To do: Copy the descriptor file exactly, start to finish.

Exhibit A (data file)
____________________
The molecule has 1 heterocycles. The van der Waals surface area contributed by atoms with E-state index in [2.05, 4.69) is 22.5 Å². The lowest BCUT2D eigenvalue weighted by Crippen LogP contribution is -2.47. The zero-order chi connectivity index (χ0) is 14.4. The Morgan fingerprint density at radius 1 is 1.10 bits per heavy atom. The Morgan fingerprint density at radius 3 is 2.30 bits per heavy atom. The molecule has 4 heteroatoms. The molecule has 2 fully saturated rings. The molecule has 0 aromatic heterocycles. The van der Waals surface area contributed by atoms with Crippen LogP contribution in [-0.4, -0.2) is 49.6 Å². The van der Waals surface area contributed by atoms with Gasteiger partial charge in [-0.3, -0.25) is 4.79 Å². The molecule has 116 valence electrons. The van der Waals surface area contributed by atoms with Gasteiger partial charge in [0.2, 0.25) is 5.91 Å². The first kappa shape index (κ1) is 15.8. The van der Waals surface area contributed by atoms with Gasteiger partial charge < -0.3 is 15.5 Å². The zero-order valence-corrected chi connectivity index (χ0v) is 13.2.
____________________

The molecule has 1 heterocycles. The van der Waals surface area contributed by atoms with E-state index in [2.05, 4.69) is 22.5 Å². The lowest BCUT2D eigenvalue weighted by Crippen LogP contribution is -2.47. The zero-order chi connectivity index (χ0) is 14.4. The Morgan fingerprint density at radius 1 is 1.10 bits per heavy atom. The Morgan fingerprint density at radius 3 is 2.30 bits per heavy atom. The molecule has 4 heteroatoms. The molecule has 2 fully saturated rings. The molecule has 0 aromatic heterocycles. The van der Waals surface area contributed by atoms with Crippen LogP contribution in [-0.4, -0.2) is 49.6 Å². The van der Waals surface area contributed by atoms with Gasteiger partial charge in [-0.3, -0.25) is 4.79 Å². The molecule has 116 valence electrons. The van der Waals surface area contributed by atoms with Gasteiger partial charge in [0.2, 0.25) is 5.91 Å². The first kappa shape index (κ1) is 15.8. The van der Waals surface area contributed by atoms with Gasteiger partial charge < -0.3 is 15.5 Å². The zero-order valence-corrected chi connectivity index (χ0v) is 13.2.